As you may have been aware from my last post, or if you live in England and have any exposure to the news/facebook, you will know that on Thursday many teenagers got there GCSE results. I'm pretty happy with mine.
|Stereotypical happy, smiling, pretty blonde girl receiving results. [source]|
But of course, the Government isn't happy. Which isn't surprising considering that the GCSE curriculum is often mind-numbingly dull and patronising, filled with exam technique and little room for learning really great and interesting things for the sake of learning. It really is time for a re-think in regards to what we're learning. But hold up – this is the Government. They don't care that school is a place for learning and exploring knowledge, they're obviously exam factories where the only mark of how good they are is the number of A*s achieved, and if this number isn't at some target imposed by people who left school long, long ago and don't what it's like to be a teenager in the 21st Century, then clearly something is very wrong. Naturally, the only way to deal with this catastrophe is a continual fiddling with exam system and grade boundaries.
I'm not saying that grades aren't important – they definitely are. But how much does that A* I achieved in Drama really tell you? Does it tell you about my passion for the subject? All the hours I put in reading drama books and plays? Does it tell you about how my political beliefs and understanding of world was slightly altered? At the end of the day, does it even tell you if act or do lighting? The majority of the population will have no idea about what is involved in doing GCSE drama and so realistically an A* will mean nothing, other than that I reasonably good at the subject; a subject which most people don't take seriously, nor understand the sheer amount of hardwork and commitment involved.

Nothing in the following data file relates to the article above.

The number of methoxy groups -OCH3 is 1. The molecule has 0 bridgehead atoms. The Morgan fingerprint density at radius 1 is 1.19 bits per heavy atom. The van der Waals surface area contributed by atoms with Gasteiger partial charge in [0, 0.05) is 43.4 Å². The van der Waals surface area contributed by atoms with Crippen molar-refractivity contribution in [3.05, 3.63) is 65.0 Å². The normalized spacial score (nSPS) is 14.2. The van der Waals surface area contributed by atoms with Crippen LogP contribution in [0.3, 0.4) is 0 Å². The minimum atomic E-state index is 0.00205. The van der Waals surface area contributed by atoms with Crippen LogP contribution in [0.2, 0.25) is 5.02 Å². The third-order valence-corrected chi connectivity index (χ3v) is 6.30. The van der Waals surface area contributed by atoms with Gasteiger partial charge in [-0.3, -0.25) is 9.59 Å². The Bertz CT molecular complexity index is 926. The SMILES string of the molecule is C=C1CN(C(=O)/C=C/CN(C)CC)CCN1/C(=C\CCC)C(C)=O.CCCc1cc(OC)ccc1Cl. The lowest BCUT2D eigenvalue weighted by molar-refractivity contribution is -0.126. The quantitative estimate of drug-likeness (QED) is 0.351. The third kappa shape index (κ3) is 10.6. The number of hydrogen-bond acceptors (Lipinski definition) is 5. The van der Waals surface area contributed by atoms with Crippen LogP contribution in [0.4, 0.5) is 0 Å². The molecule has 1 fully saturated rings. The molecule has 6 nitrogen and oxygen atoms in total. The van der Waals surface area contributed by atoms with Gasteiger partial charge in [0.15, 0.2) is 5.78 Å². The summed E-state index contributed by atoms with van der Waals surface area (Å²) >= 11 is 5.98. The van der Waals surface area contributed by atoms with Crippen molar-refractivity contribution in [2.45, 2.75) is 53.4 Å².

Contrastingly, my "useful" A* in ICT will tell them almost nothing about what I actually know about computers. Does that A* say that I can write a line of code, or design a half decent looking page on a website, or do an IF statement in excel? I would love it if I could. Instead that A* means that I am fully qualified in taking screenshots. I can honestly hardly remember anything I learned, meaning that I realistically I am no better a candidate than somebody without GCSE IT in applying for a job. And what if I could remember something? How about I put it like this: if science is supposed to inspire us to become astrophysicists or chemical engineers, then the ICT course is clearly designed for us to spend our lives in an office doing admin.
I'll admit that in the sciences we do usually learn useful things. However when you look closer and compare to other subjects you begin to realise that there is a political agenda at play. We have to learn almost continuously about the environment. I understand and completely agree that the environment is one of the most important issues we face as a species, but by the time we have had it shoved down our throats in Biology, Chemistry, Physics, Geography, Languages and even Religious Studies (all of which are compulsory or highly popular subjects), it just becomes boring, and my mind switches off the moment it is mentioned. We're just going to loose interest. It will loose it's power to shock. And while I sit there writing about how a Muslim would feel about recycling, I look towards our politicians and see very little action being taken. It's time we stop learning the theory, and start implementing it.
When students are still leaving school without achieving "5 A*-Cs including Maths and English" it is clear that the priority should not be on how hard it is to gain certain grades, but creating a curriculum that is more engaging than mobile phones or bunking off school. One which can engage teenagers no matter what their background is. One that can challenge and stretch every pupil, top and bottom. One which is worth more than an A*.